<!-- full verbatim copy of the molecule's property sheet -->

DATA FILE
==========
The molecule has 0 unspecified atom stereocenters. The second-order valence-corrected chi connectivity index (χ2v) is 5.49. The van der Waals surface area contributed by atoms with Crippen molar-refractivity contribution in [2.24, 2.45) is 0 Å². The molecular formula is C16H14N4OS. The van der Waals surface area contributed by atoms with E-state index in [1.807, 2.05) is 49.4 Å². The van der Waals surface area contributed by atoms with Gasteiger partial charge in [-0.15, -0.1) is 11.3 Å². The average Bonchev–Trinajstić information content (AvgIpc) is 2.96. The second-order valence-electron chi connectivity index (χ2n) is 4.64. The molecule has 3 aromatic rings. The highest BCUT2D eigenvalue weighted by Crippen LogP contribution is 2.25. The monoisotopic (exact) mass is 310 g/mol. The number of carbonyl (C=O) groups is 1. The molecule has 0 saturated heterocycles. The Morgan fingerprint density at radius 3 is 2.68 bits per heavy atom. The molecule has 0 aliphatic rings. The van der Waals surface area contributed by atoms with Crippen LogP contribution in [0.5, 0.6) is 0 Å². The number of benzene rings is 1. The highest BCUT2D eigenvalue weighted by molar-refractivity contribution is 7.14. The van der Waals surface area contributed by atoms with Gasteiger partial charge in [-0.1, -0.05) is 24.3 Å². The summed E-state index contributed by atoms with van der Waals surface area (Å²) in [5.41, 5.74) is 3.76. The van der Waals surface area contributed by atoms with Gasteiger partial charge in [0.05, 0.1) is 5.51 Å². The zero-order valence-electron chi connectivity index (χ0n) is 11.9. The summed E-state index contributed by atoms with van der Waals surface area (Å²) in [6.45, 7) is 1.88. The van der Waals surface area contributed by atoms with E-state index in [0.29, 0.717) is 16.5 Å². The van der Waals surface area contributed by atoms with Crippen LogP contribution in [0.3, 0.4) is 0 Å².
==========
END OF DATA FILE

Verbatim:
The molecule has 0 unspecified atom stereocenters. The second-order valence-corrected chi connectivity index (χ2v) is 5.49. The van der Waals surface area contributed by atoms with Crippen molar-refractivity contribution in [2.24, 2.45) is 0 Å². The molecular formula is C16H14N4OS. The van der Waals surface area contributed by atoms with E-state index in [1.807, 2.05) is 49.4 Å². The van der Waals surface area contributed by atoms with Gasteiger partial charge in [-0.15, -0.1) is 11.3 Å². The average Bonchev–Trinajstić information content (AvgIpc) is 2.96. The second-order valence-electron chi connectivity index (χ2n) is 4.64. The molecule has 3 aromatic rings. The highest BCUT2D eigenvalue weighted by Crippen LogP contribution is 2.25. The monoisotopic (exact) mass is 310 g/mol. The number of carbonyl (C=O) groups is 1. The molecule has 0 saturated heterocycles. The Morgan fingerprint density at radius 3 is 2.68 bits per heavy atom. The molecule has 0 aliphatic rings. The van der Waals surface area contributed by atoms with Crippen LogP contribution in [0.5, 0.6) is 0 Å². The number of benzene rings is 1. The highest BCUT2D eigenvalue weighted by molar-refractivity contribution is 7.14. The van der Waals surface area contributed by atoms with Gasteiger partial charge in [-0.1, -0.05) is 24.3 Å². The summed E-state index contributed by atoms with van der Waals surface area (Å²) in [5.41, 5.74) is 3.76. The van der Waals surface area contributed by atoms with Gasteiger partial charge in [0.05, 0.1) is 5.51 Å². The zero-order valence-electron chi connectivity index (χ0n) is 11.9. The summed E-state index contributed by atoms with van der Waals surface area (Å²) in [6.45, 7) is 1.88. The van der Waals surface area contributed by atoms with E-state index in [0.29, 0.717) is 16.5 Å². The van der Waals surface area contributed by atoms with Crippen LogP contribution in [0.3, 0.4) is 0 Å².